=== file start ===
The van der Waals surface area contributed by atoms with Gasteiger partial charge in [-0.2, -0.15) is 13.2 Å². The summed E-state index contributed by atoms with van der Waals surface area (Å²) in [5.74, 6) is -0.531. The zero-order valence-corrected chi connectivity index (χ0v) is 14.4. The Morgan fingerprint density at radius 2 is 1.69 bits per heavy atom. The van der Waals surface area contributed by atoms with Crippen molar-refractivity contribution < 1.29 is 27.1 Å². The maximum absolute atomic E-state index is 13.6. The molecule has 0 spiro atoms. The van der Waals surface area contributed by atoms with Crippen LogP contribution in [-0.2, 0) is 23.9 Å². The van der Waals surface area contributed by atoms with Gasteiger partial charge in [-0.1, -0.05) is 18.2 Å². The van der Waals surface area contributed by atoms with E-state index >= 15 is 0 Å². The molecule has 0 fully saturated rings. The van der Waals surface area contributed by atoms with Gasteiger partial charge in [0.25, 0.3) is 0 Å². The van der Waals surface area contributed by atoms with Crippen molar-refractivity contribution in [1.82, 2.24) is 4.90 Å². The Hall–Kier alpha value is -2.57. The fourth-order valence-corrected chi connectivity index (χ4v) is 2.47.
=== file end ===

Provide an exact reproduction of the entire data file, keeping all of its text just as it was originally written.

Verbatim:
The van der Waals surface area contributed by atoms with Gasteiger partial charge in [-0.2, -0.15) is 13.2 Å². The summed E-state index contributed by atoms with van der Waals surface area (Å²) in [5.74, 6) is -0.531. The zero-order valence-corrected chi connectivity index (χ0v) is 14.4. The Morgan fingerprint density at radius 2 is 1.69 bits per heavy atom. The van der Waals surface area contributed by atoms with Crippen molar-refractivity contribution < 1.29 is 27.1 Å². The maximum absolute atomic E-state index is 13.6. The molecule has 0 spiro atoms. The van der Waals surface area contributed by atoms with Crippen LogP contribution in [-0.2, 0) is 23.9 Å². The van der Waals surface area contributed by atoms with Gasteiger partial charge in [-0.1, -0.05) is 18.2 Å². The van der Waals surface area contributed by atoms with E-state index >= 15 is 0 Å². The molecule has 0 fully saturated rings. The van der Waals surface area contributed by atoms with Gasteiger partial charge in [0.25, 0.3) is 0 Å². The van der Waals surface area contributed by atoms with Crippen molar-refractivity contribution in [1.82, 2.24) is 4.90 Å². The Hall–Kier alpha value is -2.57. The fourth-order valence-corrected chi connectivity index (χ4v) is 2.47.